What four US cities could see real estate home prices fall in 2023?
The housing market soared during the pandemic but is softening as the Fed hikes rates. Goldman Sachs predicts four markets could see a sharp decline.
The US housing market saw major price increases during the pandemic as Americans rethought where they wanted to live who either changed their careers or no longer needed to go to the office to do their job. The mass migration aided by historically low interest rates distorted the valuation of homes leading to overheating in metro areas across the nation.
Now a time of reckoning is coming for some of those markets as the Federal Reserve jacks interest rates to bring down inflation that peaked in June but is still higher than it’s been in over forty years. The increased cost of borrowing has hit the housing market especially hard with the average 30-year fixed-rate mortgage spiking from a low below 3 percent to topping 7 percent in November. It has since retreated but remains more than double its low.
Goldman Sachs predicts that four housing markets will see sharp declines
The high home prices, overvalued in many markets, and elevated mortgage rates pushed homebuyers out of the market reducing demand finally reverting the upward trend nationally. Not all markets have reversed course though yet, nor is it expected that the markets that will take the brunt of the downturn have completely finished rising.
Goldman Sachs advised clients in a letter earlier this month that four US cities will see a major boom-to-bust comparable to that experienced during the 2008 housing bubble bursting. At that time, across the US home prices tanked around 27 percent according to the S&P CoreLogic Case-Shiller index leading to the Great Recession.
While this deflating housing market is not like the crash 15 years ago, strategists from the bank forecast homes in San Jose, California; Austin, Texas; Phoenix, Arizona; and San Diego, California, all losing about 25 percent of their value.
High interest rates not priced in resulting in localized risk of higher delinquencies
“Our 2023 revised forecast primarily reflects our view that interest rates will remain at elevated levels longer than currently priced in, with 10-year Treasury yields peaking in 2023 Q3. As a result, we are raising our forecast for the 30-year fixed mortgage rate to 6.5% for year-end 2023 (representing a 30 bp increase from our prior expectation),” Goldman Sachs researchers wrote, according to the New York Post.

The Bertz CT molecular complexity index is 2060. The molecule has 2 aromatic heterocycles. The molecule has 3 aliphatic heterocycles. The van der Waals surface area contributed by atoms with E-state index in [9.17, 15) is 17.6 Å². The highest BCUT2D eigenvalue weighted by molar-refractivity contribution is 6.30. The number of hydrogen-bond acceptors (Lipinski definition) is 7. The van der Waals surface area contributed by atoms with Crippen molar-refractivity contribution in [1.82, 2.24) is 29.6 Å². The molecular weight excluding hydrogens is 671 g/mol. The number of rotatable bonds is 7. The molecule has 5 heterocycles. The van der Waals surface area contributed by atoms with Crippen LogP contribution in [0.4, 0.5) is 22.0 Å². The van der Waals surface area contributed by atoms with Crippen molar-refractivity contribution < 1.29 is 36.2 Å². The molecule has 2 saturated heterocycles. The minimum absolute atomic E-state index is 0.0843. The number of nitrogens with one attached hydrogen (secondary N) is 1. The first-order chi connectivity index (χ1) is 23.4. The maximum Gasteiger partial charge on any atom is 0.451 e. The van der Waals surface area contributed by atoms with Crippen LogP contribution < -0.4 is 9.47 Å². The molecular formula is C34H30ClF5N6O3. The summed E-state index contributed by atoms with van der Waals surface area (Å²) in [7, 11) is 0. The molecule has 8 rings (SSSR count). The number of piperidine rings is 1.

Unlike in the previous crash, the national decline “should be small enough as to avoid broad mortgage credit stress, with a sharp increase in foreclosures nationwide seeming unlikely,” the letter read. However, in the Southwest and Pacific coast where the affected cities are located, “will likely grapple with peak-to-trough declines of over 25%, presenting localized risk of higher delinquencies for mortgages originated in 2022 or late 2021.”
Other parts of the US could be spared a major correction
The investment bank paints a brighter outlook for other parts of the US “assuming the economy remains on the path to a soft landing, avoiding a recession, and the 30-year fixed mortgage rate falls back to 6.15% by year-end 2024.” Freddie Mac reported that the national average for a 30-year fixed rate mortgage dropped to its lowest level in four months sitting at 6.13 percent as of 26 January.
Cities in many Northeastern, Southeastern and Midwestern markets could see price growth likely “shift from depreciation to below-trend appreciation in 2024.” Goldman Sachs researchers see prices in Chicago and New York dropping slightly, 1.8 percent and 0.3 percent. On the other hand Baltimore and Miami will see marginal gains of 0.5 percent and 0.8 percent respectively.
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